From Minnesota Gov. Tim Pawlenty, BC04 co-chair in his state: "They're starting to ask this question, 'Is this thing really going to work?' "
And from voters who supported Bush in 2000:
"I voted for Bush in 2000, but I'm having some second thoughts about him now,"
"I don't think we were ever made aware of what's going on in Iraq. His administration has not told the truth." LINK
More from Minnesota!
The St. Paul Pioneer Press' Bill Salisbury reports on the "choral campaigning" that Republicans in Minnesota are likely to use this campaign season while stumping for Bush in the state, Noting they "chanted the predictable, partisan lines that cutting taxes has stimulated the economy, created jobs and is making everyone more prosperous." LINK
President Bush studiously avoided any expressions of regret, contrition or error in his press conference Tuesday night and the New York Times' Nagourney reports that "there was near unanimity in the White House, starting with Mr. Bush himself, that the last thing he should do in his first prime time news conference since the Iraq war was to show any sign of remorse."
We said yesterday that we had no idea what the body language of the senior White House staff meant during the President's press conference, but we think there are some who will be happy this reaction was not in a cutaway:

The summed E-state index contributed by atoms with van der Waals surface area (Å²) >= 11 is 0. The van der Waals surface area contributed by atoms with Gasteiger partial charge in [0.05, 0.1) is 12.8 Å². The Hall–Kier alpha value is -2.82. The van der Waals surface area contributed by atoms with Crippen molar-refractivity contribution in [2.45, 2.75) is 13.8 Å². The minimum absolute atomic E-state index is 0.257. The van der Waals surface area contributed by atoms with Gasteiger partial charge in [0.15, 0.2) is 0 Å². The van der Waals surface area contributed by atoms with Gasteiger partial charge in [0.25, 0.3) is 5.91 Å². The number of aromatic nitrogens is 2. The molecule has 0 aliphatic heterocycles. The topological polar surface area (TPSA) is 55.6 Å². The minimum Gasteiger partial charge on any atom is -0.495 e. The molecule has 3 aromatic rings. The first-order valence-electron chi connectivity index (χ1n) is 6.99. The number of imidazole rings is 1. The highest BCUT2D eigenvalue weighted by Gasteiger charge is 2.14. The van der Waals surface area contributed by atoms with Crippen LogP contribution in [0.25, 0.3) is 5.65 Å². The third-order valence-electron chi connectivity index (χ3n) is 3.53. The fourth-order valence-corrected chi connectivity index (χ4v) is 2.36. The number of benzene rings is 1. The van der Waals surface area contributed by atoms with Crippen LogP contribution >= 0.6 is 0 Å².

"One of his senior advisers broke out laughing Wednesday as he recalled the persistence of reporters pressing Mr. Bush on the subject of remorse, suggesting that contrition would have been a sign of weakness that was both alien to Mr. Bush and more typically found in the corridors of the Democratic Party."
President Bush responded to one question on Tuesday night, regarding his policy in Iraq, by saying "And, you know, as to whether or not I make decisions based upon polls, I don't. I just don't make decisions that way."
Do Note this item in Nagourney's memo:
"One adviser said the White House had examined polling and focus group studies in determining that it would be a mistake for Mr. Bush to appear to yield." LINK
And the Wall Street Journal's Cummings pick up on a similar theme and asks "is an apology a sign of weakness or strength?"
Her answer? Well there really isn't one:
"Mr. Bush's quandary is a time-honored struggle for politicians. While some have found a public apology helps them out of a tough spot, others discovered it can fuel more criticism. So far, there isn't a definitive answer."
Cummings looks at how like so many things in this country, even an apology is political: "Issuing an apology today may not end a crisis but may actually extend it by raising new questions about a politicians' actions or their ability to provide strong leadership."
The Washington Post's Allen turns his eye back to the nuts and bolts of Election 2004 and picks up on the BC04 ad strategy shift.
"GOP officials said the cutback will be heaviest in states where the campaign feels it is in good shape, including Florida, Arizona and Missouri. The ad buys will remain heavier in states such as Pennsylvania, Michigan, Minnesota and Ohio, where Bush is close or behind." LINK